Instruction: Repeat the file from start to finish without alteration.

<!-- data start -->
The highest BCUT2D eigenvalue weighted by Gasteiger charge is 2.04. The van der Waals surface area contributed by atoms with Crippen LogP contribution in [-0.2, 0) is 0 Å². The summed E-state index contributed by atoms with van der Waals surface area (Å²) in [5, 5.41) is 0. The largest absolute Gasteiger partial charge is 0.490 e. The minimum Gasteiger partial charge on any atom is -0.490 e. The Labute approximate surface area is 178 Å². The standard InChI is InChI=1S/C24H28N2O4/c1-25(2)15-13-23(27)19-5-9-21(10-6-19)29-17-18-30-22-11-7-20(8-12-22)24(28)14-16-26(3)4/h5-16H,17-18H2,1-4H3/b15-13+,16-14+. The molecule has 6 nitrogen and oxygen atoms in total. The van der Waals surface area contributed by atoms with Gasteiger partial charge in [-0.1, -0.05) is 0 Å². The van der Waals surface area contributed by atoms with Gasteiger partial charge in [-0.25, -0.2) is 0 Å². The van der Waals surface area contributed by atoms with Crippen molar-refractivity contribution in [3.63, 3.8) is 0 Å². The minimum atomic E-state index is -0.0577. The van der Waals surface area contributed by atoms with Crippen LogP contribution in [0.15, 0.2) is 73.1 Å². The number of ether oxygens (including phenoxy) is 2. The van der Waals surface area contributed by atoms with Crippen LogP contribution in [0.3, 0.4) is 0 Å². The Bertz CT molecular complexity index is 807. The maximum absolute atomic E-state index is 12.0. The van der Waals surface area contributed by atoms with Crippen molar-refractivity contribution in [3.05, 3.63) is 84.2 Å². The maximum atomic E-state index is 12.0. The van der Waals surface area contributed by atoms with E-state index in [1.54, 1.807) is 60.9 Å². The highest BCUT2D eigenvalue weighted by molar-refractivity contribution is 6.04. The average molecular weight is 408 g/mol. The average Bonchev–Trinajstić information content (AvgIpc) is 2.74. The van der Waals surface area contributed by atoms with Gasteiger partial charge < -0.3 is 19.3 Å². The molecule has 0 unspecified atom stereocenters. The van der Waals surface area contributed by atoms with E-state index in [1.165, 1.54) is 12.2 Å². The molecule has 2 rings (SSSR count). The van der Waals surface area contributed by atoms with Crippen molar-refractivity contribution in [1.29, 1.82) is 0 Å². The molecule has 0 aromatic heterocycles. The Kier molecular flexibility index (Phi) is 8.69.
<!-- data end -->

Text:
The highest BCUT2D eigenvalue weighted by Gasteiger charge is 2.04. The van der Waals surface area contributed by atoms with Crippen LogP contribution in [-0.2, 0) is 0 Å². The summed E-state index contributed by atoms with van der Waals surface area (Å²) in [5, 5.41) is 0. The largest absolute Gasteiger partial charge is 0.490 e. The minimum Gasteiger partial charge on any atom is -0.490 e. The Labute approximate surface area is 178 Å². The standard InChI is InChI=1S/C24H28N2O4/c1-25(2)15-13-23(27)19-5-9-21(10-6-19)29-17-18-30-22-11-7-20(8-12-22)24(28)14-16-26(3)4/h5-16H,17-18H2,1-4H3/b15-13+,16-14+. The molecule has 6 nitrogen and oxygen atoms in total. The van der Waals surface area contributed by atoms with Gasteiger partial charge in [-0.1, -0.05) is 0 Å². The van der Waals surface area contributed by atoms with Gasteiger partial charge in [-0.25, -0.2) is 0 Å². The van der Waals surface area contributed by atoms with Crippen molar-refractivity contribution in [3.63, 3.8) is 0 Å². The minimum atomic E-state index is -0.0577. The van der Waals surface area contributed by atoms with Crippen LogP contribution in [0.15, 0.2) is 73.1 Å². The number of ether oxygens (including phenoxy) is 2. The van der Waals surface area contributed by atoms with Crippen LogP contribution in [0.3, 0.4) is 0 Å². The Bertz CT molecular complexity index is 807. The maximum absolute atomic E-state index is 12.0. The van der Waals surface area contributed by atoms with Crippen molar-refractivity contribution in [3.05, 3.63) is 84.2 Å². The maximum atomic E-state index is 12.0. The van der Waals surface area contributed by atoms with E-state index in [1.54, 1.807) is 60.9 Å². The highest BCUT2D eigenvalue weighted by molar-refractivity contribution is 6.04. The average molecular weight is 408 g/mol. The average Bonchev–Trinajstić information content (AvgIpc) is 2.74. The van der Waals surface area contributed by atoms with Gasteiger partial charge < -0.3 is 19.3 Å². The molecule has 0 unspecified atom stereocenters. The van der Waals surface area contributed by atoms with E-state index in [1.165, 1.54) is 12.2 Å². The molecule has 2 rings (SSSR count). The van der Waals surface area contributed by atoms with Crippen molar-refractivity contribution in [1.29, 1.82) is 0 Å². The molecule has 0 aromatic heterocycles. The Kier molecular flexibility index (Phi) is 8.69.